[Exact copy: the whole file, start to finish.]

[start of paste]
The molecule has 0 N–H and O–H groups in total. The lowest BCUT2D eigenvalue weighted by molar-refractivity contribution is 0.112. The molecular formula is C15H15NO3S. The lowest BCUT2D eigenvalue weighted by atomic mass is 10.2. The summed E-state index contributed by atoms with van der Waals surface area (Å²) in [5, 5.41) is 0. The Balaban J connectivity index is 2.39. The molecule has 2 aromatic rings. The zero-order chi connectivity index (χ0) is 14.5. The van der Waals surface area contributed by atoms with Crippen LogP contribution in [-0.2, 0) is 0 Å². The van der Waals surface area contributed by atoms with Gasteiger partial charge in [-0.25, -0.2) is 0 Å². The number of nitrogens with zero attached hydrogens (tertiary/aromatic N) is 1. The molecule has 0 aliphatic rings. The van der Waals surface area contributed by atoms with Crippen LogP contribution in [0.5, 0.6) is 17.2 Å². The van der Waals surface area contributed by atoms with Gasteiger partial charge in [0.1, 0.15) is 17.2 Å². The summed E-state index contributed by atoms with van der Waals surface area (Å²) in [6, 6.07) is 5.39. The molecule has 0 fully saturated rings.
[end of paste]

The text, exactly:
The molecule has 0 N–H and O–H groups in total. The lowest BCUT2D eigenvalue weighted by molar-refractivity contribution is 0.112. The molecular formula is C15H15NO3S. The lowest BCUT2D eigenvalue weighted by atomic mass is 10.2. The summed E-state index contributed by atoms with van der Waals surface area (Å²) in [5, 5.41) is 0. The Balaban J connectivity index is 2.39. The molecule has 2 aromatic rings. The zero-order chi connectivity index (χ0) is 14.5. The van der Waals surface area contributed by atoms with Crippen LogP contribution in [-0.2, 0) is 0 Å². The van der Waals surface area contributed by atoms with Gasteiger partial charge in [-0.25, -0.2) is 0 Å². The number of nitrogens with zero attached hydrogens (tertiary/aromatic N) is 1. The molecule has 0 aliphatic rings. The van der Waals surface area contributed by atoms with Crippen LogP contribution in [0.5, 0.6) is 17.2 Å². The van der Waals surface area contributed by atoms with Gasteiger partial charge in [0.1, 0.15) is 17.2 Å². The summed E-state index contributed by atoms with van der Waals surface area (Å²) in [6, 6.07) is 5.39. The molecule has 0 fully saturated rings.